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Title: The growth and distribution of the Latter Saint Church in Wales, 1840-1860
Author: Ratcliffe, Michael Ross
Awarding Body: University of Oxford
Current Institution: University of Oxford
Date of Award: 1989
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Abstract:
The growth and distribution of the Latter Day Saint Church between 1840 and 1860 is an aspect of Welsh history and geography which has received little attention. Studies of Mormonism in Wales have tended to focus on the general history of the church, or on spirituality and eschatology, with only little reference to the society in which it developed. This study examines Mormonism in Wales as part of a radical Christian movement which arose among the working class of Britain. This movement developed alongside the radical movement in Britain, and is typified by Christian Chartism. Radical Christianity can be characterized as anti-clerical, anti-creedal, Arminian, and, sometimes chiliastic. It was marked by the view that Christianity and communism were compatible, and that Christianity, rather than being a passive means of coping with social conditions, could provide a powerful ideology with which to bolster secular attempts at reform. As a means of establishing the radical nature of Mormonism and the basis of its appeal to a portion of the Welsh proletariat, Mormonism is examined in its American context. The social climate in which its doctrines originated is discussed, with reference to the characteristics of radical Christianity noted above. These include: doctrines concerning the priesthood; salvation; the United Order, which provided the basis of Mormon communism; and the progression of men to godhood. Finally, Mormonism is examined in relation to Nonconformity, to Welsh society in general, and to a growing radical, national identity among the Welsh. The distribution of Mormon congregations is discussed in relation to denominationalism throughout Wales, with the purpose of explaining a primarily urban-industrial distribution, concentrated in the valleys of Monmouthshire and eastern Glamorgan. The thesis concludes with a review of methods of diffusion, followed by a discussion of reasons for Mormonism's decline in the 1850s and 1860s.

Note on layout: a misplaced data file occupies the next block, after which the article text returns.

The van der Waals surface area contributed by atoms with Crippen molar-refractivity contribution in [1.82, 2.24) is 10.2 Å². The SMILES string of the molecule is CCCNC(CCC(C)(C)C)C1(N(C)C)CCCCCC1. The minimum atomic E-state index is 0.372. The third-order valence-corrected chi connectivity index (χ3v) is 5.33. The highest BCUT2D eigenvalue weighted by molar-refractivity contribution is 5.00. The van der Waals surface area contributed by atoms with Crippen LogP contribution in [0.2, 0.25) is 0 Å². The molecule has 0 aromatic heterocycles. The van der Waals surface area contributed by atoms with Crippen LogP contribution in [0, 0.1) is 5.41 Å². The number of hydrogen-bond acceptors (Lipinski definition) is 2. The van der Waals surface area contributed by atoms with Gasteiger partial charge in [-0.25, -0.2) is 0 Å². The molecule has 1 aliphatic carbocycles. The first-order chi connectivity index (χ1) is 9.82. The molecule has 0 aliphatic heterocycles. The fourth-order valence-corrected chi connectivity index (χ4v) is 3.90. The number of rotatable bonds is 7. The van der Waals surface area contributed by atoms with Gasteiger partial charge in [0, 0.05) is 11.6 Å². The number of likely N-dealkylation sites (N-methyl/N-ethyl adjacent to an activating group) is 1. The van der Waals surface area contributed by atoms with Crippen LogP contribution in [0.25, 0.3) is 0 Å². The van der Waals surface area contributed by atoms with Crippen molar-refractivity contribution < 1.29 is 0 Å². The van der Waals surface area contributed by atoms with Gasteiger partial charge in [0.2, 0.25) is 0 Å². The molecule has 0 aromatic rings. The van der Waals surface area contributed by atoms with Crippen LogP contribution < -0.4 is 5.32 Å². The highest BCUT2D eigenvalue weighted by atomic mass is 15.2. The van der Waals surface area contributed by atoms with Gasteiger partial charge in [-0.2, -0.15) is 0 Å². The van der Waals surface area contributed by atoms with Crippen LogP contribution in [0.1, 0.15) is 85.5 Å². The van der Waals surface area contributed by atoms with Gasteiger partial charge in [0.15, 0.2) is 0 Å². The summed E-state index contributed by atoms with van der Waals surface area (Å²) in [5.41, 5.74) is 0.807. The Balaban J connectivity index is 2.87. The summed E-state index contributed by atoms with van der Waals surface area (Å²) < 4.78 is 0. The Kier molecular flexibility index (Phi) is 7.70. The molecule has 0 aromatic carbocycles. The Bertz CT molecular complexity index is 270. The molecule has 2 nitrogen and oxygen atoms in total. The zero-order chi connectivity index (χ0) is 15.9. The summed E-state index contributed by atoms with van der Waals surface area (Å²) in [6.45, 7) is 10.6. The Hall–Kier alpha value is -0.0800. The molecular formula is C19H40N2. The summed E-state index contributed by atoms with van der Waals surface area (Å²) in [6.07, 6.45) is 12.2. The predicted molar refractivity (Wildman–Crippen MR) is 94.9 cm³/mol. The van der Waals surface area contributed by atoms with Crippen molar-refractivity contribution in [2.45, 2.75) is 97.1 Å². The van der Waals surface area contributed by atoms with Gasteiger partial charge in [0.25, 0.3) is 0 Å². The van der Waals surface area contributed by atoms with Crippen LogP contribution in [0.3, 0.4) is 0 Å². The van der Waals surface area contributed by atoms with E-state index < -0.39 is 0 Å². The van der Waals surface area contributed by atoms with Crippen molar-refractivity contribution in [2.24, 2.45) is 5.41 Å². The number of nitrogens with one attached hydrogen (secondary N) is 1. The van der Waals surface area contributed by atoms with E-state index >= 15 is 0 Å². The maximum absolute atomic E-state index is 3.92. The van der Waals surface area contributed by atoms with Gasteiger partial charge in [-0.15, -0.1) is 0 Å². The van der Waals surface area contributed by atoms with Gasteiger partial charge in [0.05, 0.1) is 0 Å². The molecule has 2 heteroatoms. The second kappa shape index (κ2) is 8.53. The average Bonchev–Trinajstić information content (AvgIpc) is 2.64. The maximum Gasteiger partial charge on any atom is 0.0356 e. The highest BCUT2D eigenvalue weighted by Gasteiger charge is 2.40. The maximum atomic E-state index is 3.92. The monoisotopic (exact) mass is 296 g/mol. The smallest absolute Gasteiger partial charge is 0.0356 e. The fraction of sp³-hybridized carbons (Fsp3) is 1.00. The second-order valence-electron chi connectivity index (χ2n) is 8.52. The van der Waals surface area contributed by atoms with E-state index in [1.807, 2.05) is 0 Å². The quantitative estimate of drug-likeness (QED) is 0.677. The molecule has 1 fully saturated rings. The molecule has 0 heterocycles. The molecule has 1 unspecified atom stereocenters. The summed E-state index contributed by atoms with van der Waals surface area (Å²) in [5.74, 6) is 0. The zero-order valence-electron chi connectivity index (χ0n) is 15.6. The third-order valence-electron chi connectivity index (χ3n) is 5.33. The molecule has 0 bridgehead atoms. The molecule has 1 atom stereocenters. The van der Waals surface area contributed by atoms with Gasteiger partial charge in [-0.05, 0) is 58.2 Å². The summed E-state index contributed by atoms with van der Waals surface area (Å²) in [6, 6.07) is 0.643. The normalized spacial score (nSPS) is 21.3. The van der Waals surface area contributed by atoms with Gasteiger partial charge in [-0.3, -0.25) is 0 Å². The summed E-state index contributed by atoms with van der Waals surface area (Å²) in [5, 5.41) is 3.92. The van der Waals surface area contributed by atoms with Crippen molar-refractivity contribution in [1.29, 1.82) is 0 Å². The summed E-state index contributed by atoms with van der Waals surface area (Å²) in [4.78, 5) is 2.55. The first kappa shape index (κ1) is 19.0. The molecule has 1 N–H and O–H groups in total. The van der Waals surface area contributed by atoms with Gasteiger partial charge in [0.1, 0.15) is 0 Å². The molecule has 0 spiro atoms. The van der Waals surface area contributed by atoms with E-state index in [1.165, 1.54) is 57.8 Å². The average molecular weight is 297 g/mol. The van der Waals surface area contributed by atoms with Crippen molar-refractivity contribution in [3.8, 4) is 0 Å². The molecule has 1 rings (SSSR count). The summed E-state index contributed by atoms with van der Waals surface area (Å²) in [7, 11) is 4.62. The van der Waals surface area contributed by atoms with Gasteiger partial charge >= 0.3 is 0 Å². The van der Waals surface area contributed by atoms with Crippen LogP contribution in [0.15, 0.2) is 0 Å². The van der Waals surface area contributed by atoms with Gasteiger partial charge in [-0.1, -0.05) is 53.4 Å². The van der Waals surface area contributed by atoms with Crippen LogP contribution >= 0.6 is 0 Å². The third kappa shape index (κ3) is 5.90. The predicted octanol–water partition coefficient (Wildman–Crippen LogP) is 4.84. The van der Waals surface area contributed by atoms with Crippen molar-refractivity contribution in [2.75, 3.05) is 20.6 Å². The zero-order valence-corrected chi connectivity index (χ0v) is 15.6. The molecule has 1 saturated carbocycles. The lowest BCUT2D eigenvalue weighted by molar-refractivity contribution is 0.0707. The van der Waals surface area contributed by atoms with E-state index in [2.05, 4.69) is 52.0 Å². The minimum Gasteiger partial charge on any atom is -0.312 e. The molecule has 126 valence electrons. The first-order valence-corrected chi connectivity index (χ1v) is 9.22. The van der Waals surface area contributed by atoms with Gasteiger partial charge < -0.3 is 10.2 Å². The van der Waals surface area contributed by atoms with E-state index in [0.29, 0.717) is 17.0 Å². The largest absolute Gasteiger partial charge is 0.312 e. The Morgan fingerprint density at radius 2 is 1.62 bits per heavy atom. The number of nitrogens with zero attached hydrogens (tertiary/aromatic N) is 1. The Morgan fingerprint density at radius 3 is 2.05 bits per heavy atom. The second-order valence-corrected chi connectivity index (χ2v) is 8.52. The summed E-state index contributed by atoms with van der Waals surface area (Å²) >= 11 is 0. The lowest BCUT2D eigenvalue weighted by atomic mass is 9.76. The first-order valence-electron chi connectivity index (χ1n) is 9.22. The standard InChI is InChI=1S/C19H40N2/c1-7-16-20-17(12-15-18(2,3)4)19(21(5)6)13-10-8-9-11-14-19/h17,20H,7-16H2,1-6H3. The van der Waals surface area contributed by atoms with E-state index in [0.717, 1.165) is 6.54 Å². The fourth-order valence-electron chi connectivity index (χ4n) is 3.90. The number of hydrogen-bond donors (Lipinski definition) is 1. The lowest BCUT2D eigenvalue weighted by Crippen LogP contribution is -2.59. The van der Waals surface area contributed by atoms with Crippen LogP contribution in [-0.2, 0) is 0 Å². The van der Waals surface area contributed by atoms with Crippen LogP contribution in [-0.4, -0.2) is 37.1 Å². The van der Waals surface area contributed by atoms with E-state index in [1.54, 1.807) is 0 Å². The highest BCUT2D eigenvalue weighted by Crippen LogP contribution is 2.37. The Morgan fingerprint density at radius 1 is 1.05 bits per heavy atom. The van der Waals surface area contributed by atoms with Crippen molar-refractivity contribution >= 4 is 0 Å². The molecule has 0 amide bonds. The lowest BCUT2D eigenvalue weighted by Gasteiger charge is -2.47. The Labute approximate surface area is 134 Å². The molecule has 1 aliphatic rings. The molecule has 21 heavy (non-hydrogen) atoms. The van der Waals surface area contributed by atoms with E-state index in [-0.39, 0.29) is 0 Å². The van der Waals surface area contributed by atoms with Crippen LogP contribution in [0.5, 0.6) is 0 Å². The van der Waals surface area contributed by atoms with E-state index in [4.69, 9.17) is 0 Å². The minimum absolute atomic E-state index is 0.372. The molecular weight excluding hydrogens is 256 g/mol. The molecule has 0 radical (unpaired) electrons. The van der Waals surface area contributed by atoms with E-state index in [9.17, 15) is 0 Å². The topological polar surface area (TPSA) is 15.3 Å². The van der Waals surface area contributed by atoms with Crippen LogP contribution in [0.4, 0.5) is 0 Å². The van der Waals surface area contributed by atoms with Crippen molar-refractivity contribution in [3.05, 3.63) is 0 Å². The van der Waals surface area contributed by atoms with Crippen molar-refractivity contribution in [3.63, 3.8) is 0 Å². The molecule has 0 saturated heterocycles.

Supervisor: Harvey, David Sponsor: Not available
Qualification Name: Thesis (Ph.D.) Qualification Level: Doctoral
EThOS ID: uk.bl.ethos.580803  DOI: Not available
Keywords: Church history ; Religion ; History ; Wales
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